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Play in Playcity

Cathy Zhou's picture

I’m now sitting in Collier Library at Bryn Mawr, writing my homework for fall break with three other girls in a study room. Just two days ago I was lying in an apartment of Manhattan with my friend reading Zadie Smith. And two weeks before that, I met Zadie Smith and got a signature on my NW. If I go a little farer back to August, two months ago, I was in my hometown in China, and I knew nothing about this place I’m now sitting, or the people I’m sitting with, or how to take the greyhound bus to New York, or who Zadie Smith is. But now here I am, writing this paper, trying to think something out of these two months.

Before I come to the class, I thought the focus of “play in the city” should be “city” as “play” seems to be something we’re already familiar with. And when I was looking at the list of Esem classes, I told my dad that there’s a class about visiting the city and write paper about the city details. Then I realized I was having a wrong expectation. The class is not a typical class about “how to play in the city”, but “what is play in the city”. When we start with city, the related reading suggests that the city is a stage with dramas going on. I was impressed by this argument, since I have never considered a city something regularly existed and similar in specific ways. Like for the first paper, I tried to oppose this opinion by adding my emotions for my hometown. As a big city in western China, my city is like home for me, I love the history, the buildings and the changes occurred, and believe it’s a unique place with many special memories for everyone. The class made me think differently about the places I’ve lived. I tried to defend my city from some generalization I’ve never thought about before.

My favorite thing of every class discussion is that how Anne asked us to think about “everything”. When we come to the discussion of homeless people, she mentioned there’s a few talking about the homeless in paper, someone said that was normal in any city, not even to be noticed. When I think the discussion would continue, Anne just asked, “Why is it not to be noticed? Why are there more homeless people in your city than in Philly?” The questioning on every phenomenon intrigued me.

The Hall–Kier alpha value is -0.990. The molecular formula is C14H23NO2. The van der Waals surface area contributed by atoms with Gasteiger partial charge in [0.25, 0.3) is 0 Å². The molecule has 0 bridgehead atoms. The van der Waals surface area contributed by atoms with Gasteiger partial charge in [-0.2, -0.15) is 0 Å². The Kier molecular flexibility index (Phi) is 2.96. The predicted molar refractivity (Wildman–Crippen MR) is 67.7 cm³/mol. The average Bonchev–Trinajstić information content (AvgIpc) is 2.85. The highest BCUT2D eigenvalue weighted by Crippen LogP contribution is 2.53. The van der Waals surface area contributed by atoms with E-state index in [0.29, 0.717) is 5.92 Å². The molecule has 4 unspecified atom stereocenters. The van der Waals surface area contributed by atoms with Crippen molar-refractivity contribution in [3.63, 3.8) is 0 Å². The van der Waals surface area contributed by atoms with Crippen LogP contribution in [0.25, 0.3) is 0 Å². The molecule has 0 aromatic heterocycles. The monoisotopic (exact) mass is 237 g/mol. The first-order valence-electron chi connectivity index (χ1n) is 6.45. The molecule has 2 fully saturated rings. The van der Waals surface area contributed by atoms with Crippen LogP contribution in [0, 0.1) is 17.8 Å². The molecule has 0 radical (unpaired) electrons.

I remembered the time when Anne asked us to put stars on the places everyone has lived in on a map. That time I thought the four Chinese would be the only different stars, but then I realized I was wrong on this. Most of the classmates have lived in different countries, different continents, and having a second language, and fourteen of us gathered in the specific classroom in Bryn Mawr by serendipity. The class, although with only fourteen people, has a diversity of a city. It’s like a city, in a concentrated and playful way. In class discussions, which we talk about “play” and “city”, different opinions would come out and we are made to think deeper about the meanings of them.

In my third paper, I wrote about the empowerment of play, and when I think about it, the class is in the form of empowerment. When I walk around Philly, I saw homeless people having little money to play, middleclass having little time to play, old couples having little energy to play. They are limited to some aspects of playing. And in the class, the same feeling also pops up. Some of them lived near Philly and are empowered to play in somewhere they’re familiar with. During class discussions, we would relate our former experiences of play with the topic, and most of them had different culture and experiences enabled us to think differently. When we walked down to the Magic Garden, a girl from here led the group down there without any confusion. The same day I came back with my friend, we got lost and had lunch in Wendy’s just to sit down and read the map. For those with Chinese background like I do, we tend to stay in Chinatown since the language, atmosphere and even the whole building styles make us more comfortable. The other confusion would be, when I try to think about empowerment, I found it’s better described as “individual differences” rather than “hierarchy differences”.

Playcity made me notice many things I have never cared about, and now when I walk around the city with my friend, I would feel the change on myself during the two months of study. When we see the booths of snacks on streets, I started to notice that most of the owners are Mexican and I talked about my opinion on the reason immigrants are more likely to do some job in the city. When I go to the Museum Of Modern Art, I would look for Marcel Duchamp and tell my friends about his fountain. 

The class differs me from the person lying on bed in home two months ago, and changed me not only by the experiences it gives me, but also the subvertion of my old views.


Work cited:

Mumford, Lewis. What is a city? Architecture Record,1937